Roddy Graham's blog: Friday 5 February 2010 - No limit to driving change
05 February 2010
Hot on the heels of moves to lower speed limits comes news of a campaign to lower drink-drive limits, something else I predicted in our recent white paper, 'A vision of fleet management in 2015. Predictions on how the fleet industry could look in the future'.
Safety charity Brake has come down hard on the government for its inertia in a number of areas. While road deaths have fallen to their lowest levels for over 80 years, dipping below 3000 per annum, Brake quite rightly does not want any form of complacency to creep in and is calling for a ten-year road safety plan. Well, fat chance of that if government cannot put together a fully integrated transport policy! After all, road safety would form just one key element of this much needed, and still to be delivered, vision.
In a broadside at government at its annual meeting, Brake accused the government of living "in the stone age" on drink-drive limits. One of its trustees, a solicitor, advised that while many countries had only trace limits and checked one in every two drivers annually we only check fewer than two per cent! While this may sound horrifically low, the cold facts show that positive breath tests are falling so the message is getting across.
In the largest ever national campaign run in the UK over the Christmas and New Year period covering the period between 1 December 2009 and 1 January 2010, 183,397 drivers were breath tested in England and Wales during the four-week campaign. Nationally, 9148 drivers tested were arrested, representing five per cent of the sample. This was reflected in most of the 43 police forces up and down the country and shows a continued fall in those testing positive. However, it still means 300 drivers a day were above the limit.
Apparently, in the last five years of Christmas drink-drive campaigns there has been a year-on-year reduction in the number of collisions in which drinking was a contributory factor. Provisional figures for the latest national campaign indicate a fall in the number of injury road traffic collisions reported during the campaign period compared to the same period last year.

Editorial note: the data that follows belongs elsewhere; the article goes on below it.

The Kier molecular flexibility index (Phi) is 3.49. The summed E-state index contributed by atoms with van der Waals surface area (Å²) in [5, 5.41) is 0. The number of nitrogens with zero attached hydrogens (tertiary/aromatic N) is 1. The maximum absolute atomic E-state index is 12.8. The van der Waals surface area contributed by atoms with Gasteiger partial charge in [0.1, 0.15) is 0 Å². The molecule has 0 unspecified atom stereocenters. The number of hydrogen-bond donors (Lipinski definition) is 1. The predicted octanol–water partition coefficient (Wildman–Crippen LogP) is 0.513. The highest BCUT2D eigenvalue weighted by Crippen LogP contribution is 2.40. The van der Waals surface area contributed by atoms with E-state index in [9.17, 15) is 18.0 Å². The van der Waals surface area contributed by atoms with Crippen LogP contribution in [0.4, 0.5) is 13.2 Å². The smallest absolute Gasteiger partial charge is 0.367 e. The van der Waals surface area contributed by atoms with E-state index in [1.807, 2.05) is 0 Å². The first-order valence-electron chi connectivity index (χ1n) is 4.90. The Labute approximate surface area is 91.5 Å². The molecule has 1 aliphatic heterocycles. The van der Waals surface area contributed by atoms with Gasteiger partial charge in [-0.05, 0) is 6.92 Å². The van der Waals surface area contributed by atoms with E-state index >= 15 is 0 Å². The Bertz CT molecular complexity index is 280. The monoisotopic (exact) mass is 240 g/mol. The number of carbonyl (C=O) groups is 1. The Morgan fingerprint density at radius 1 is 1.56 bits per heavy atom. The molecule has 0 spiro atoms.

However, in the latest official statistics, in 2007 460 died as a result of drink-driving so that means there can indeed be no room for complacency and more needs to be done, as demanded by Brake.
In our white paper, we predicted that, "given the British Medical Council's strong views on unhealthy alcohol consumption and its efforts to have all alcohol advertising banned across the board, this will be the trigger to bring current drink-driving limits more into line with Continental Europe."
And that is not a new stance from me. In a BusinessCar blog dating back to 23 July 2008, I said, "One thing I would agree on is the proposal by the government's chief medical officer's call for a zero tolerance approach to teenage drivers involved in accidents after drinking. If the thousand deaths through accidents involving 15 to 24 year-olds mainly involve road accidents then something needs to be done, as the total number of road deaths is now below 3000 for the first time in over 80 years. Apparently, many countries already adopt a zero blood alcohol limit for young drivers and it might help towards addressing the overall binge drinking culture among the young."
Tackling binge drinking and drink-driving has to be a top priority for any government.